There is much to discuss in the latest issue of Tea Mag:
The published content does well explaining the basic concepts of how yellow tea differs from green tea.
I wish they had talked about what to expect the tea tasting experience to encompass. It is true that reputable vendors with quality yellow tea are few and far between. I am more inclined to trust yellow tea from Seven Cups and Jing Tea.
It has been a while since I’ve had any. I need to dig into my cabinet and remind myself of its beauty. I do recall very mild astringency like starchiness with flavor components close to yellow bean sprout, or fresh tender bamboo sprout.
I’m sure Tea Mag will do some touching-up soon.
Until they do, a few things to note about their coverage of Yellow Tea:
If you go to the supplementary yellow tea material on Tea Mag’s page, there are some useful gems.
2. Material from Seven Cups is valuable and reliable.
Then there are a few things there that (hopefully) will be cleaned up soon: 1. Some links seem broken, or out of date. For example, I never could get the yellowtea.net link to work, and Google could not find it either. 2. Basic fact-check didn’t catch some errors. Jun Shan, near Dong Ting Lake, is correctly described as in Hunan Province. But there is a link to an image of Dong Ting Lake (related to Bi Luo Chun green tea). The Dong Ting associated with bi luo chun is over 400 miles away in Jiangsu Province.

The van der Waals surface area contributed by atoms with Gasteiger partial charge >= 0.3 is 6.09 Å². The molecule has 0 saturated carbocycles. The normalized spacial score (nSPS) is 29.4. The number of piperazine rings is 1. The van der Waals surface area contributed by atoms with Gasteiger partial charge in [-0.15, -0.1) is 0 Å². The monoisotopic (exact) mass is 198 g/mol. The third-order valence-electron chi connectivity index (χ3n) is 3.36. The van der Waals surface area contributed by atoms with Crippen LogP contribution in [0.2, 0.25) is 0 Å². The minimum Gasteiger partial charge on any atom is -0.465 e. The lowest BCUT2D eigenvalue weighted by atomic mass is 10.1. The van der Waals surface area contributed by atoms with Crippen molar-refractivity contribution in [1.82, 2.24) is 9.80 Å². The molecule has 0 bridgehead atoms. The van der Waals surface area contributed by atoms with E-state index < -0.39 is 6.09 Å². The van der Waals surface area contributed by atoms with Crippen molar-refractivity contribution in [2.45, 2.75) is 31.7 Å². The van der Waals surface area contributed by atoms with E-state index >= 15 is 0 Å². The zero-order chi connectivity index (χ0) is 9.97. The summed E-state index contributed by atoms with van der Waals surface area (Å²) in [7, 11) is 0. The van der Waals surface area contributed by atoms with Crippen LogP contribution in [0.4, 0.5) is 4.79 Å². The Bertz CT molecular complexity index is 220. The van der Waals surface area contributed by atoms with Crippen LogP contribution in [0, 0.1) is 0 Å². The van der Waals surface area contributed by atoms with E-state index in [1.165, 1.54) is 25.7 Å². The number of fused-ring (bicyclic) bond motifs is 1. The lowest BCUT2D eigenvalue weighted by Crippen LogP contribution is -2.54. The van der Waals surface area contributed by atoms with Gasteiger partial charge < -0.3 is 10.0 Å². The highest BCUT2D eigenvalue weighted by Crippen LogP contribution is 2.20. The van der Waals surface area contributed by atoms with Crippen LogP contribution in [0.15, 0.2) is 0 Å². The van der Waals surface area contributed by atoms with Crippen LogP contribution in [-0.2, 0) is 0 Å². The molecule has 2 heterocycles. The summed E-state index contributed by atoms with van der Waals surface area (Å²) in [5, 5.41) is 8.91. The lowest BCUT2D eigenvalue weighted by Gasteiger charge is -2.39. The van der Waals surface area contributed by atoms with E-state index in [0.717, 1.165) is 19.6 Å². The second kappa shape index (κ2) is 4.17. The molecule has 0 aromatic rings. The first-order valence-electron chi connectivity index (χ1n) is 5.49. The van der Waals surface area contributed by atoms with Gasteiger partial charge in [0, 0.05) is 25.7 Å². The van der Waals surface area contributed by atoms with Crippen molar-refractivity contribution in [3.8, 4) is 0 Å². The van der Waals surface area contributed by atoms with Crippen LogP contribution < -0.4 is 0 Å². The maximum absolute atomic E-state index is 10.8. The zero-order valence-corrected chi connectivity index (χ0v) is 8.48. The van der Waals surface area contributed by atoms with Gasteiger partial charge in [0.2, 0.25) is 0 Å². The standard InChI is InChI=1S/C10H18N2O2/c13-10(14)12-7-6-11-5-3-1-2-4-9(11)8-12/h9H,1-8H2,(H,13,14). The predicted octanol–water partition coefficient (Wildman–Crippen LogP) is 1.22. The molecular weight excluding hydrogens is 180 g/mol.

What I would add:
Yellow tea can get further distinguished into the traditional and better-known types like Jun Shan Yin Zhen, Meng Ding Huang Ya, and Mo Gan Huang Ya. Vicony Teas and this BaiDu entry explain how there are also general categories of yellow tea, like Yellow Little Leaf and Yellow Large Leaf. There are specifically named yellow teas within each of those categories. I have seen Huo Shan Huang Ya on the market, and I believe I have seen Huang Shan Huang Ya at least once.
If you want to see yellow tea places on a map, I’ve added a few yellow pins here.
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